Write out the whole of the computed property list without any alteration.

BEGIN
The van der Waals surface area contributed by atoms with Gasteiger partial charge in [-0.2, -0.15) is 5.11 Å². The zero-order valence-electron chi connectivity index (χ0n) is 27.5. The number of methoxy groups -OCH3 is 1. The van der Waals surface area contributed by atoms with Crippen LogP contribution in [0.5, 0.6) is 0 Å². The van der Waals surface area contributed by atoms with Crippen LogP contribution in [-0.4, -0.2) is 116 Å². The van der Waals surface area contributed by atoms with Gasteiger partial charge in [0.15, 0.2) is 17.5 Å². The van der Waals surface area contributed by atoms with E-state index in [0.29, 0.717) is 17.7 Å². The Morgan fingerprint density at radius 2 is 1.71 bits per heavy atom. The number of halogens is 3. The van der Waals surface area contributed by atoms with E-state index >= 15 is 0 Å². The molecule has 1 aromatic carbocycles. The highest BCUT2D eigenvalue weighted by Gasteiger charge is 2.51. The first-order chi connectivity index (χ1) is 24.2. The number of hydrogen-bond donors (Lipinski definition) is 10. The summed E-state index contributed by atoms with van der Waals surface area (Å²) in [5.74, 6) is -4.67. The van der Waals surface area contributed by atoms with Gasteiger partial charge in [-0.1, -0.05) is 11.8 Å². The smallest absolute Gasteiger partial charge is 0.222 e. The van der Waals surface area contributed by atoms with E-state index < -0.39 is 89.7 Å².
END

The van der Waals surface area contributed by atoms with Gasteiger partial charge in [-0.2, -0.15) is 5.11 Å². The zero-order valence-electron chi connectivity index (χ0n) is 27.5. The number of methoxy groups -OCH3 is 1. The van der Waals surface area contributed by atoms with Crippen LogP contribution in [0.5, 0.6) is 0 Å². The van der Waals surface area contributed by atoms with Crippen LogP contribution in [-0.4, -0.2) is 116 Å². The van der Waals surface area contributed by atoms with Gasteiger partial charge in [0.15, 0.2) is 17.5 Å². The van der Waals surface area contributed by atoms with E-state index in [0.29, 0.717) is 17.7 Å². The Morgan fingerprint density at radius 2 is 1.71 bits per heavy atom. The number of halogens is 3. The van der Waals surface area contributed by atoms with E-state index >= 15 is 0 Å². The molecule has 1 aromatic carbocycles. The highest BCUT2D eigenvalue weighted by Gasteiger charge is 2.51. The first-order chi connectivity index (χ1) is 24.2. The number of hydrogen-bond donors (Lipinski definition) is 10. The summed E-state index contributed by atoms with van der Waals surface area (Å²) in [5.74, 6) is -4.67. The van der Waals surface area contributed by atoms with Gasteiger partial charge in [-0.1, -0.05) is 11.8 Å². The smallest absolute Gasteiger partial charge is 0.222 e. The van der Waals surface area contributed by atoms with E-state index < -0.39 is 89.7 Å².